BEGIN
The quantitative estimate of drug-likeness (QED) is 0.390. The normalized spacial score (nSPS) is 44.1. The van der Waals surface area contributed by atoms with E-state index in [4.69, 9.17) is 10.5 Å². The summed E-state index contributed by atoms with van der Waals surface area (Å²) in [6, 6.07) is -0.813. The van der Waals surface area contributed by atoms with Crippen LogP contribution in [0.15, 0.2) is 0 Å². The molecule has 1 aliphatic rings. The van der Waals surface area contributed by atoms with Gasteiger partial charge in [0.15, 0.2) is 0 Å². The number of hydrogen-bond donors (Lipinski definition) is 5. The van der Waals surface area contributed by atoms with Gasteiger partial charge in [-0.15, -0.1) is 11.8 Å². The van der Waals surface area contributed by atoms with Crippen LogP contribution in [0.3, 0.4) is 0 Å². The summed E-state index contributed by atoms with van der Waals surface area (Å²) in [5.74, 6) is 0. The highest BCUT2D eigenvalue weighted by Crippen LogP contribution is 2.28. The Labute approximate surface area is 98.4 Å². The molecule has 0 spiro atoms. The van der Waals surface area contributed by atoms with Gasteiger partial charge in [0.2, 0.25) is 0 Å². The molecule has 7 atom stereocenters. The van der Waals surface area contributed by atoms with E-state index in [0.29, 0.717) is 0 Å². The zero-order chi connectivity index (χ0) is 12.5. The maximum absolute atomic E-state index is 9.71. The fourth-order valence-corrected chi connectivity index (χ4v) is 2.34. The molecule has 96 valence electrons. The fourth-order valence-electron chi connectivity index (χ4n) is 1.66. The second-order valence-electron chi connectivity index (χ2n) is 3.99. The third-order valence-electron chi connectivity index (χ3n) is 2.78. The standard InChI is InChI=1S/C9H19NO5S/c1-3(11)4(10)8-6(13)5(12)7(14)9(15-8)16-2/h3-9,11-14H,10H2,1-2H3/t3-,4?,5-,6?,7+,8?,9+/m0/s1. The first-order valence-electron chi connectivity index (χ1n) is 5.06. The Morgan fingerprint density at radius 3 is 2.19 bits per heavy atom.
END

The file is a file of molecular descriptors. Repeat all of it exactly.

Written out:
The quantitative estimate of drug-likeness (QED) is 0.390. The normalized spacial score (nSPS) is 44.1. The van der Waals surface area contributed by atoms with E-state index in [4.69, 9.17) is 10.5 Å². The summed E-state index contributed by atoms with van der Waals surface area (Å²) in [6, 6.07) is -0.813. The van der Waals surface area contributed by atoms with Crippen LogP contribution in [0.15, 0.2) is 0 Å². The molecule has 1 aliphatic rings. The van der Waals surface area contributed by atoms with Gasteiger partial charge in [0.15, 0.2) is 0 Å². The number of hydrogen-bond donors (Lipinski definition) is 5. The van der Waals surface area contributed by atoms with Gasteiger partial charge in [-0.15, -0.1) is 11.8 Å². The van der Waals surface area contributed by atoms with Crippen LogP contribution in [0.3, 0.4) is 0 Å². The summed E-state index contributed by atoms with van der Waals surface area (Å²) in [5.74, 6) is 0. The highest BCUT2D eigenvalue weighted by Crippen LogP contribution is 2.28. The Labute approximate surface area is 98.4 Å². The molecule has 0 spiro atoms. The van der Waals surface area contributed by atoms with Gasteiger partial charge in [0.2, 0.25) is 0 Å². The molecule has 7 atom stereocenters. The van der Waals surface area contributed by atoms with E-state index in [0.29, 0.717) is 0 Å². The zero-order chi connectivity index (χ0) is 12.5. The maximum absolute atomic E-state index is 9.71. The fourth-order valence-corrected chi connectivity index (χ4v) is 2.34. The molecule has 96 valence electrons. The fourth-order valence-electron chi connectivity index (χ4n) is 1.66. The second-order valence-electron chi connectivity index (χ2n) is 3.99. The third-order valence-electron chi connectivity index (χ3n) is 2.78. The standard InChI is InChI=1S/C9H19NO5S/c1-3(11)4(10)8-6(13)5(12)7(14)9(15-8)16-2/h3-9,11-14H,10H2,1-2H3/t3-,4?,5-,6?,7+,8?,9+/m0/s1. The first-order valence-electron chi connectivity index (χ1n) is 5.06. The Morgan fingerprint density at radius 3 is 2.19 bits per heavy atom.